Neurofibromatosis, also known as NF, is a genetic disorder that causes tumors to grow on nerve pathways anywhere in the body. There are three types of neurofibromatoses – NF1, NF2, and Schwannomatosis. Neurofibromatosis type 1 is the most common single gene disorder in humans, occurring in about 30 to 40 in 100,000 births worldwide. It is more common than cystic fibrosis, Duchenne muscular dystrophy, and Huntington’s disease combined. Neurofibromatosis occurs in both sexes and in all races and ethnic groups and there is no known cure for NF.
NF can be inherited or can be the result of a spontaneous gene mutation. Roughly 50% of cases are passed down from parents and 50% are the result of spontaneous gene mutation. NF1 is usually diagnosed in childhood. It manifests very differently from person to person, including in biological siblings. At present, there is no way to predict who will develop which features of the disease and how severe those features will be.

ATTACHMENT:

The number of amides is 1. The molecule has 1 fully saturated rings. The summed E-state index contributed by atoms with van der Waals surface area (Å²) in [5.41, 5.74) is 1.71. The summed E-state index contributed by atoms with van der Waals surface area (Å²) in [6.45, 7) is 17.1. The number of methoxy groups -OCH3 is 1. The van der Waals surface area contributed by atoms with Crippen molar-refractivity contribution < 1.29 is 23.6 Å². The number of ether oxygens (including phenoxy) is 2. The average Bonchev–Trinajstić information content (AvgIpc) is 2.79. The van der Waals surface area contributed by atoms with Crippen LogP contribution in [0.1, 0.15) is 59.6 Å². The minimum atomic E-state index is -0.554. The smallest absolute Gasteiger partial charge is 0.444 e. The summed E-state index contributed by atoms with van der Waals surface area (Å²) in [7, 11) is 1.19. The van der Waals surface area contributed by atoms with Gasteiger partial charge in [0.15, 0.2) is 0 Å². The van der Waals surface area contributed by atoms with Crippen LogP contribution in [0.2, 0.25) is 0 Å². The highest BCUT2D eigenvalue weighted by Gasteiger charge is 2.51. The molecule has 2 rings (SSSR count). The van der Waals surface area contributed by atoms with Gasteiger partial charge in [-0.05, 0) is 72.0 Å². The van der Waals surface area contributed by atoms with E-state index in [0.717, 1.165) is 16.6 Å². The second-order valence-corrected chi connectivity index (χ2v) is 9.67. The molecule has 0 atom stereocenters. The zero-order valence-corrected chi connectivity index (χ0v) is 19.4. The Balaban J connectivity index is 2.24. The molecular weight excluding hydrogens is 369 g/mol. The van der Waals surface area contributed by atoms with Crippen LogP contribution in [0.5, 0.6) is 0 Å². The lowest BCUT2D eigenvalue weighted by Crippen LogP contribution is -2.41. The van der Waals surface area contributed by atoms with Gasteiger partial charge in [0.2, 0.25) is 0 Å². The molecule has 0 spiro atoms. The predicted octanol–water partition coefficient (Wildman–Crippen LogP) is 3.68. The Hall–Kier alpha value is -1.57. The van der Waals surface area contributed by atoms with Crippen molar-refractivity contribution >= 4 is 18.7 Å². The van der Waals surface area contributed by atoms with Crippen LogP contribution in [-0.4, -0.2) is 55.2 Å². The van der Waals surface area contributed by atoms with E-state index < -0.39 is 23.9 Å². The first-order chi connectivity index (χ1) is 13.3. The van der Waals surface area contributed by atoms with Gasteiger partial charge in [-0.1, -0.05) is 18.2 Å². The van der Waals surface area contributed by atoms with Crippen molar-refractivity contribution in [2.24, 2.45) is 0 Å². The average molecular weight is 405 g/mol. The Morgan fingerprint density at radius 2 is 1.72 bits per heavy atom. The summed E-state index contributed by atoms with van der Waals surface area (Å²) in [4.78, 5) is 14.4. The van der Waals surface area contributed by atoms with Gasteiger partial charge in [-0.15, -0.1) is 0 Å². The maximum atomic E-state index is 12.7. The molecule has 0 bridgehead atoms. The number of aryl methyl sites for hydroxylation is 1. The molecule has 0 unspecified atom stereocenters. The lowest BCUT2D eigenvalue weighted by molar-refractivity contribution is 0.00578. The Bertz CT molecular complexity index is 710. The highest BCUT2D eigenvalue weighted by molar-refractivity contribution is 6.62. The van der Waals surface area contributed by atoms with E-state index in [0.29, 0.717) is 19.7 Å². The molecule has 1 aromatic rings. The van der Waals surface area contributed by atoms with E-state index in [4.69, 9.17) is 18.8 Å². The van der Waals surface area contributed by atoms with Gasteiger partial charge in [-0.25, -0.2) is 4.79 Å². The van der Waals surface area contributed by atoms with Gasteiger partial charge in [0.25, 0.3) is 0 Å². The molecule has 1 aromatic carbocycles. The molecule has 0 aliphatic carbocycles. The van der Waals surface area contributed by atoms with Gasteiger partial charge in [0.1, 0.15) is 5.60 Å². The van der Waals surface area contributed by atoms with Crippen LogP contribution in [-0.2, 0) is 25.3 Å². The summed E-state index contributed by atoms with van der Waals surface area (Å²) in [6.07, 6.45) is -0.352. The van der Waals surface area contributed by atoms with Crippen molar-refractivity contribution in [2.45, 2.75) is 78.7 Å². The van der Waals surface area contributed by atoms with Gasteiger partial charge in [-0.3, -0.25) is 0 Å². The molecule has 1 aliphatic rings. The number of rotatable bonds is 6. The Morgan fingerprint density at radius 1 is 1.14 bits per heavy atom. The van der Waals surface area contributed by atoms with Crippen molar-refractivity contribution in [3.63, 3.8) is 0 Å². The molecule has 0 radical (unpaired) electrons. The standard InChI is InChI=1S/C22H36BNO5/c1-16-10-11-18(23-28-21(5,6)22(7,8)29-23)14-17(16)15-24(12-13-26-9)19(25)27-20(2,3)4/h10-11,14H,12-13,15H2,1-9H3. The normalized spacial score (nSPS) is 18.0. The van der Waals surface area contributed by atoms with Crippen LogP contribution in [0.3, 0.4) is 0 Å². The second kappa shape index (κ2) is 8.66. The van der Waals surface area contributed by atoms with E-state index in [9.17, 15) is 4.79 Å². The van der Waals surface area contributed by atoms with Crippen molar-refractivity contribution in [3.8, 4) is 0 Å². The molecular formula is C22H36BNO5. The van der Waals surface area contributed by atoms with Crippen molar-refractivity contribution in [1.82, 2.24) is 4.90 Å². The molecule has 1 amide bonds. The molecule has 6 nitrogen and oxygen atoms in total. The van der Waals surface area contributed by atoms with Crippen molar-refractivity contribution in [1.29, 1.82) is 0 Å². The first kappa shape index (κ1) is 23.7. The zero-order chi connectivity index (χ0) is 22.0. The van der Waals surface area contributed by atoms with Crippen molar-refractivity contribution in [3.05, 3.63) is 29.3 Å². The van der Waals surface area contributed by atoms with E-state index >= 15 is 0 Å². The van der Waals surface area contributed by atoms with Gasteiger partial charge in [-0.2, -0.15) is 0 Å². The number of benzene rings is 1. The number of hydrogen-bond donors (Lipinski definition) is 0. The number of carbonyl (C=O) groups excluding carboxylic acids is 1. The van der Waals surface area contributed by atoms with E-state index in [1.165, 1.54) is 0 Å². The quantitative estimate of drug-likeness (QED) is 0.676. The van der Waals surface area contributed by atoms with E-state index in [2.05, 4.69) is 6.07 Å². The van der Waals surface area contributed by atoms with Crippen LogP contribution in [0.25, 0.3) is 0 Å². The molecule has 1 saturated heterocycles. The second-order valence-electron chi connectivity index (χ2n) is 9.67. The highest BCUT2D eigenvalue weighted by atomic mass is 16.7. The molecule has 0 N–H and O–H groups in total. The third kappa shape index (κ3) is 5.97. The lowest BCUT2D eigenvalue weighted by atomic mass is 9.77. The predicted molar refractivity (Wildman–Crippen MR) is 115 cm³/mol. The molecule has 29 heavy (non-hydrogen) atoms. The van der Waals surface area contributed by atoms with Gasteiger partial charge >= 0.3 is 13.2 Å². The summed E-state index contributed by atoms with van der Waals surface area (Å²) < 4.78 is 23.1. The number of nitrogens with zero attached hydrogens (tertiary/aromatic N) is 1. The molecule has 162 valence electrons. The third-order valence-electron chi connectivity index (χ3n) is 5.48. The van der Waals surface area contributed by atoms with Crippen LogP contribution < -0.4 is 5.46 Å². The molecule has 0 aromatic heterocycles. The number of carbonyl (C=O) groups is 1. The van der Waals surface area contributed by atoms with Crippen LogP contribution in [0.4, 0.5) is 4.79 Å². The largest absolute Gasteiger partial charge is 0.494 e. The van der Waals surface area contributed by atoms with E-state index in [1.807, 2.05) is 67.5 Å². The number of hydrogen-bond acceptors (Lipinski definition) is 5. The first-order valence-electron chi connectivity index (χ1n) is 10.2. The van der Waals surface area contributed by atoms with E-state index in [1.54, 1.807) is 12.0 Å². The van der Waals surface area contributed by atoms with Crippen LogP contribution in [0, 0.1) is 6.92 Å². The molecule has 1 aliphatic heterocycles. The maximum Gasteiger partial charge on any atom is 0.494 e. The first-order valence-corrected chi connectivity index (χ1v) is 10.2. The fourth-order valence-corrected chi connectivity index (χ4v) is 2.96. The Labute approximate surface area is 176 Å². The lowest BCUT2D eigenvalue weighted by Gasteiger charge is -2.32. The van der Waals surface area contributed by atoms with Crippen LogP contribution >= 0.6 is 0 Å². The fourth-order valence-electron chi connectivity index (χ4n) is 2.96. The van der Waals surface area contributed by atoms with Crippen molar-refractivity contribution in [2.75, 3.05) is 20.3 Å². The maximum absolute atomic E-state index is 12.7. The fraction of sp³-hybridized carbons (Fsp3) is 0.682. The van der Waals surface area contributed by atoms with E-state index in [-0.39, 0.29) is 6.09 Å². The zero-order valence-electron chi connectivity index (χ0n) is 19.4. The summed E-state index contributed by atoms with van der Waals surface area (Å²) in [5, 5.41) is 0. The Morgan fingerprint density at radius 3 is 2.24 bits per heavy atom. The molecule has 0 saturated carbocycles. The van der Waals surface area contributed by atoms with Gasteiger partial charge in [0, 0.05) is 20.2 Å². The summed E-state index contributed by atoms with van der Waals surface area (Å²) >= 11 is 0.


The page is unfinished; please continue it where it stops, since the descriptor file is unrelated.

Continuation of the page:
The most common trait with NF1 are multiple café-au-lait (light brown) skin spots, freckling in the armpits or groin, and/or neurofibromas (small benign growths) on or under the skin. About 50% of people with NF1 also have learning challenges. Tumors may develop in the brain, on the spinal cord, and/or on nerves all throughout the body. While NF1 tumors are generally not cancerous, they may cause significant deformities and health issues such as blindness. Sometimes benign NF1 tumors do become malignant.
While research on NF has been historically underfunded, over the past few decades, there have been significant insights into better understanding the disease. Advances in new technologies such as gene therapy and mutation suppression give hope to the idea that it will be possible to find a cure for NF.